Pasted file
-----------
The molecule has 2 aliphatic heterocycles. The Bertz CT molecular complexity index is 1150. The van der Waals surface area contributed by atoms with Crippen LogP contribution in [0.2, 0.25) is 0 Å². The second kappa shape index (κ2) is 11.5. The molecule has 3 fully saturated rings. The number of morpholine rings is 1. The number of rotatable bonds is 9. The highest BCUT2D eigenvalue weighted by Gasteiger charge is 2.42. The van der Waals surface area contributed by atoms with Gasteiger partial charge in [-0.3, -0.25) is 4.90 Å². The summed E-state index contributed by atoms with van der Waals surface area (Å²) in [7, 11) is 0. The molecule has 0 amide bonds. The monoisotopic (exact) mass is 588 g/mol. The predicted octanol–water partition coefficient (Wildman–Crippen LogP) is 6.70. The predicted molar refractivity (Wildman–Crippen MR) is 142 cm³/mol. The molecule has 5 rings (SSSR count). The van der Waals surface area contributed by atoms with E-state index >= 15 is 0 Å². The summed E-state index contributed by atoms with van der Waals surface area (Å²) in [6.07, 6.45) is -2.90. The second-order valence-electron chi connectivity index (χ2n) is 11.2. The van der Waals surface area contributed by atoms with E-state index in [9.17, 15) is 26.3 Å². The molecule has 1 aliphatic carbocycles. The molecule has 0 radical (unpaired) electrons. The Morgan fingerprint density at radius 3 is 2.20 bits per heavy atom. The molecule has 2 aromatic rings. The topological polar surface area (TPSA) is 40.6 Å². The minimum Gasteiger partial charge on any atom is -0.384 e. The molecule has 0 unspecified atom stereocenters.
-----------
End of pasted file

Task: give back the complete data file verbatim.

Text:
The molecule has 2 aliphatic heterocycles. The Bertz CT molecular complexity index is 1150. The van der Waals surface area contributed by atoms with Crippen LogP contribution in [0.2, 0.25) is 0 Å². The second kappa shape index (κ2) is 11.5. The molecule has 3 fully saturated rings. The number of morpholine rings is 1. The number of rotatable bonds is 9. The highest BCUT2D eigenvalue weighted by Gasteiger charge is 2.42. The van der Waals surface area contributed by atoms with Gasteiger partial charge in [-0.3, -0.25) is 4.90 Å². The summed E-state index contributed by atoms with van der Waals surface area (Å²) in [7, 11) is 0. The molecule has 0 amide bonds. The monoisotopic (exact) mass is 588 g/mol. The predicted octanol–water partition coefficient (Wildman–Crippen LogP) is 6.70. The predicted molar refractivity (Wildman–Crippen MR) is 142 cm³/mol. The molecule has 5 rings (SSSR count). The van der Waals surface area contributed by atoms with E-state index >= 15 is 0 Å². The summed E-state index contributed by atoms with van der Waals surface area (Å²) in [6.07, 6.45) is -2.90. The second-order valence-electron chi connectivity index (χ2n) is 11.2. The van der Waals surface area contributed by atoms with E-state index in [9.17, 15) is 26.3 Å². The molecule has 1 aliphatic carbocycles. The molecule has 0 radical (unpaired) electrons. The Morgan fingerprint density at radius 3 is 2.20 bits per heavy atom. The molecule has 2 aromatic rings. The topological polar surface area (TPSA) is 40.6 Å². The minimum Gasteiger partial charge on any atom is -0.384 e. The molecule has 0 unspecified atom stereocenters.